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POLL: Was Baker Right to Deny a Wedding Cake to a Lesbian Couple?

A Des Moines baker told a same-sex couple that she would not make their wedding cake because of her Christian convictions about gay marriage. Does she have that right?

Victoria Childress wasn't looking for controversy when she told a lesbian couple and potential customers that she wasn't going to bake their wedding cake.

She said she was just trying to be follow the tenets of her Christian faith: that homosexuality is a sin and marriage should be between a man and a woman.

The controversy over the Des Moines baker's decision not to serve same-sex couple, Trina Vodraska and Janelle Sievers, has been attracting a lot of attention and opinion on KCCI.com.

Vote whether you approve or disapprove of the baker's actions and add your two cents in our comment section.

The couple says they're not sure if they will file a discrimination complaint. Other metro area bakers told the television station they disapproved of Childress' decision. 

According to Beth Townsend, director of the Iowa Civil Rights Commission, Iowa's law says than any business offering goods or services to the general public cannot turn customers away based on sexual orientation or gender identity.

John Konior, staff liaison to Urbandale's Civil Rights Commission, said the city has the same law as the state, but has not received any complaints about discrimination on sexual orientation.

People who feel they have been discriminated against may file complaints in their cities if the city has a civil rights law and commission. There are 24 Iowa cities with such boards, including Patch towns Ames, Cedar Falls, Iowa City, Urbandale, and West Des Moines.

View other Patch Polls on our topics page.

OldDaveNJ November 24, 2011 at 02:15 PM
Deb -- Is it a "basic American right" for someone to have to cook you an omelet?? If you're unsure, I'm sure I could dig up information on a number of court cases involving African Americans who were snubbed by Denny's Restaurants. As for who gets to decide -- in this case it was the people's representatives in the Iowa State General Assembly who decided that it is the right of people to be able to walk into places like shops and restaurants and expect service regardless of their race, gender, religion, country of origin, or sexual orientation.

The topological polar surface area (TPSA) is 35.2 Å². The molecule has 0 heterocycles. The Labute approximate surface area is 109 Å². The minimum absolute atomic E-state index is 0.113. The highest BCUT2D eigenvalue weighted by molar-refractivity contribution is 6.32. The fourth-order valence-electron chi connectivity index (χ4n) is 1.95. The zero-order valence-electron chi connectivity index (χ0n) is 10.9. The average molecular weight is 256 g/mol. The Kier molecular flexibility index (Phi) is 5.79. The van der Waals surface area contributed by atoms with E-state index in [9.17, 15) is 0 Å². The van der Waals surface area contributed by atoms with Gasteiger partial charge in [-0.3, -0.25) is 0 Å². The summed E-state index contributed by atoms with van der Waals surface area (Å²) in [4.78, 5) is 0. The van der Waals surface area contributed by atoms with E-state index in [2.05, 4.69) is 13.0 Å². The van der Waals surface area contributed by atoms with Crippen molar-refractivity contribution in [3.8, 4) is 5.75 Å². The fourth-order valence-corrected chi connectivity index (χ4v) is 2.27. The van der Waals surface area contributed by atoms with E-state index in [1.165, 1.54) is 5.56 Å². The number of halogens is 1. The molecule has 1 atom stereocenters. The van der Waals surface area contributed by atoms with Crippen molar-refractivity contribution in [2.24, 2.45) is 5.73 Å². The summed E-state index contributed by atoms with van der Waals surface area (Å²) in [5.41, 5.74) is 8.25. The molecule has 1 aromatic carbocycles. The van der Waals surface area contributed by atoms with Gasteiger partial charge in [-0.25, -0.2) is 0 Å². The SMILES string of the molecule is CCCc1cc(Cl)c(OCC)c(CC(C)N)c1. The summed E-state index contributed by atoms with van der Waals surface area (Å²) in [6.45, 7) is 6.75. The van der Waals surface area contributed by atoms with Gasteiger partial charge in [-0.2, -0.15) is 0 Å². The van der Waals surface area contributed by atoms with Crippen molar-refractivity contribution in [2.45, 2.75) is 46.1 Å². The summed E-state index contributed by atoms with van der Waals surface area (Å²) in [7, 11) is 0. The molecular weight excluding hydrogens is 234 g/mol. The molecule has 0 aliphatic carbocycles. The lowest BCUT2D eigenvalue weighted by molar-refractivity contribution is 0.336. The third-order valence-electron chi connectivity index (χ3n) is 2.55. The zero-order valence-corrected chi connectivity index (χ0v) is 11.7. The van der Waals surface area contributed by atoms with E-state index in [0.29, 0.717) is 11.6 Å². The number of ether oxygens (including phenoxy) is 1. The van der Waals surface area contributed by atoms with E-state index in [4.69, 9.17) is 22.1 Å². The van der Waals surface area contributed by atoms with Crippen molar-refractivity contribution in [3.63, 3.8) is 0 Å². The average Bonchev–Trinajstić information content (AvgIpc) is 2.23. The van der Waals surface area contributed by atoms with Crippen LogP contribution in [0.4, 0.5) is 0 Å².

Charles Davis November 26, 2011 at 04:00 PM
Old Dave, thank you for the link. After looking at the provisions, including "definitions" it appears that what this business did may have been illegal. Having said that, and having stated that I would have baked the cake for this couple, I still have to also repeat what I wrote below: "Lets say this cake baker was a busines owned by black people. Now lets say that a KKK group wanted the business to cater or bake cakes for a KKK ralley in town. If the black business person refused to do so, would we be having this discussion? Disclaimer: For goodness sakes I am not comparing gays to KKK members. I am only making a point that where do we find it acceptable for a private person to say NO I do not want to serve you."
Deb December 05, 2011 at 01:39 AM
The cake maker wasn't looking for controversy, but the two hatefilled lesbians were.
Saundra Ragona February 14, 2012 at 08:17 PM
I must agree with Jon, If she chooses to loose business, that should be her choice. The young couple can go to any number of bakeries that would be hap py to serve them. It's her loss.
CFBusinessOwner February 14, 2012 at 08:34 PM
Just curious: Does this same baker decline work from folks who are remarrying after a divorce? Or how about if they have a felony record? Or if they've ever taken the Lord's name in vain? I'm pretty sure all of the above are disapproved in the bible. As a private business owner she technically has the right to decline working for someone but if she does so on behalf of Christian beliefs then how does she decide which sin to focus on? She must spend a lot of time trying to figure out who she can work with...

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